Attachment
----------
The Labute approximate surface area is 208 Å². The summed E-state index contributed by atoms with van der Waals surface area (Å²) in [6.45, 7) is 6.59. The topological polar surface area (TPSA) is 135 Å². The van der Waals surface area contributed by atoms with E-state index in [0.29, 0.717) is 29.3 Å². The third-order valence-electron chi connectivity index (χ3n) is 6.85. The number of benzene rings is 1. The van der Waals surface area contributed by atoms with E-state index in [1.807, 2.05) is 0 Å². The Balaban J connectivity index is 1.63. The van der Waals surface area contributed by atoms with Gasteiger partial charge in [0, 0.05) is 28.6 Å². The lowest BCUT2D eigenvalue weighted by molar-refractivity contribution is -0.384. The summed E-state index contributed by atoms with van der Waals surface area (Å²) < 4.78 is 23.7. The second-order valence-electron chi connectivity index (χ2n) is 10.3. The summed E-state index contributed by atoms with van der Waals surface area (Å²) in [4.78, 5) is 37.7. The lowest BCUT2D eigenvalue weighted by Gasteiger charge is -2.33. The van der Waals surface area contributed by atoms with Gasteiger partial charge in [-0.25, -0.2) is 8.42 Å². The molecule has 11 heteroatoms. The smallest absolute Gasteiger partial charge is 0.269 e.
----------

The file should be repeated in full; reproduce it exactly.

The Labute approximate surface area is 208 Å². The summed E-state index contributed by atoms with van der Waals surface area (Å²) in [6.45, 7) is 6.59. The topological polar surface area (TPSA) is 135 Å². The van der Waals surface area contributed by atoms with E-state index in [0.29, 0.717) is 29.3 Å². The third-order valence-electron chi connectivity index (χ3n) is 6.85. The number of benzene rings is 1. The van der Waals surface area contributed by atoms with E-state index in [1.807, 2.05) is 0 Å². The Balaban J connectivity index is 1.63. The van der Waals surface area contributed by atoms with Gasteiger partial charge in [0, 0.05) is 28.6 Å². The lowest BCUT2D eigenvalue weighted by molar-refractivity contribution is -0.384. The summed E-state index contributed by atoms with van der Waals surface area (Å²) < 4.78 is 23.7. The second-order valence-electron chi connectivity index (χ2n) is 10.3. The summed E-state index contributed by atoms with van der Waals surface area (Å²) in [4.78, 5) is 37.7. The lowest BCUT2D eigenvalue weighted by Gasteiger charge is -2.33. The van der Waals surface area contributed by atoms with Gasteiger partial charge in [-0.25, -0.2) is 8.42 Å². The molecule has 11 heteroatoms. The smallest absolute Gasteiger partial charge is 0.269 e.